“What about doing Grootrivierpoort?” my father says just after I told them that I’m driving the Suzuki Jimny for the next few days.
Cars, opinions of cars and the choice of cars, are something that often gets passed on from generation to generation. And if there’s one thing I value dearly in life it is my father’s opinion on it – old or new, off-road or a flat fancy Ferrari – so whenever I have the opportunity to drive something new, I make sure to pick them up for a trip.
“Grootrivierpoort?” I ask.
“Ja Grootrivierpoort, the road between Patensie and Steytlerville, you take the Elandsrivier road but at the Telkom tower, instead of continuing towards Uitenhage you go to Steytlerville.”
Grootrivierpoort is not an ordinary easy-going circular trip that you do in a few hours (especially if you have to make your way back to Gamtoos Valley). It’s a full day operation, a full day with more than half the day on a dirt road somewhere. Which is all great and good, but we are three people. And three people in a Jimny means someone will be slightly cramped in the back, sitting on top of a wheel feeling the rocky road and every single bump with a bit more intensity than the two in the front; it is not the Jimny’s fault, it is science or maybe Newton’s law of gravity.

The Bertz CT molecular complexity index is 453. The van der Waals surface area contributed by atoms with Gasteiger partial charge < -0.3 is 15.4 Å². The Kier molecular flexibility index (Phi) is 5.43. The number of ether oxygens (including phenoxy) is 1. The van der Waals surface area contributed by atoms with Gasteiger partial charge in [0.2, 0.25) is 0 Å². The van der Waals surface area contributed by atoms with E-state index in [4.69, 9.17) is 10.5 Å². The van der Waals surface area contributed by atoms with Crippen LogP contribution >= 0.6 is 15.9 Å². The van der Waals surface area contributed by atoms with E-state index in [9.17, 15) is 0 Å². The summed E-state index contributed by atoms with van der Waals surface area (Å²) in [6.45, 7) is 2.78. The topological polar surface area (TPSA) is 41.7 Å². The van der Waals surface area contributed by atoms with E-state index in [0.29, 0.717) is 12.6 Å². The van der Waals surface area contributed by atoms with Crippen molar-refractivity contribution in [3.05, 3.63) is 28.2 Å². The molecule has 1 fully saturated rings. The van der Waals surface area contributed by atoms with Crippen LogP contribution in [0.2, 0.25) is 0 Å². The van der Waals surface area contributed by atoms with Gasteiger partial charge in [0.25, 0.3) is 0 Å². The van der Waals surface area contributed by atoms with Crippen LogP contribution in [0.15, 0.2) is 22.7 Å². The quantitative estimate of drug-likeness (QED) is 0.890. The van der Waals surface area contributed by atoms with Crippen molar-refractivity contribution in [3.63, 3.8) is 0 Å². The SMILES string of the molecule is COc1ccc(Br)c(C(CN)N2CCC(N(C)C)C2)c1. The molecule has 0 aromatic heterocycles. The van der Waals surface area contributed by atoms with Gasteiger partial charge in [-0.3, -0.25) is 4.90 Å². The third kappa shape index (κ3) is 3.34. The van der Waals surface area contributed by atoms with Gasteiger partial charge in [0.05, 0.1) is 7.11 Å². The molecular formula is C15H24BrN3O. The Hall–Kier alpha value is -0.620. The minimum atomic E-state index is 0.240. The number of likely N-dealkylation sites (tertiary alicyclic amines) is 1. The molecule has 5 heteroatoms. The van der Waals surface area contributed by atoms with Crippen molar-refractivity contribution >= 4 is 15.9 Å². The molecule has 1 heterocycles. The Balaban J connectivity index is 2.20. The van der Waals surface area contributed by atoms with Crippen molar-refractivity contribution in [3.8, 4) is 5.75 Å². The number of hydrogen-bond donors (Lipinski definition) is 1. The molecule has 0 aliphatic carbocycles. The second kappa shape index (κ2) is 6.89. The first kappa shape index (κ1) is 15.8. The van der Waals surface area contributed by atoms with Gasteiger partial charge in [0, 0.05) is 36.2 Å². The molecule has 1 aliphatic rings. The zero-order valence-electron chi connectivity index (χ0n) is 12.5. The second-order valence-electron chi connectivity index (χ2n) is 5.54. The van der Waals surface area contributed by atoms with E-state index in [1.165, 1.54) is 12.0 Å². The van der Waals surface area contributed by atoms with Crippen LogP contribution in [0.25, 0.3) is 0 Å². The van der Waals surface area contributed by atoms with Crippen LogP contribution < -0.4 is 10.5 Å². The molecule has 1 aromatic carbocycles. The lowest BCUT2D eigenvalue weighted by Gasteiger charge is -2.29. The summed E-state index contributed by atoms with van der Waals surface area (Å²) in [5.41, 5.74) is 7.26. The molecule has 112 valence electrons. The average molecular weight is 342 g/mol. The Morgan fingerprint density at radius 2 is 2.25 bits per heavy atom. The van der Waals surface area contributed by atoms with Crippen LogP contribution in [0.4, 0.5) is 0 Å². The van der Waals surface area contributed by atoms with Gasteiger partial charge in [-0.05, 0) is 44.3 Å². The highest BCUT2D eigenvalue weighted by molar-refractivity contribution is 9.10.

“Grootrivierpoort it is then. It can’t be that bad, right…”
And in a nutshell, that’s how I ended up not only off the beaten path, but also completely off the map in a Suzuki Jimny, somewhere between Patensie and Steytlerville on an impromptu day trip with a few sandwiches, some grapes, a pack of Oreos, definitely not enough water and no camp stove to make coffee. And no coffee.
Grootrivierpoort | Antoniesberg Pass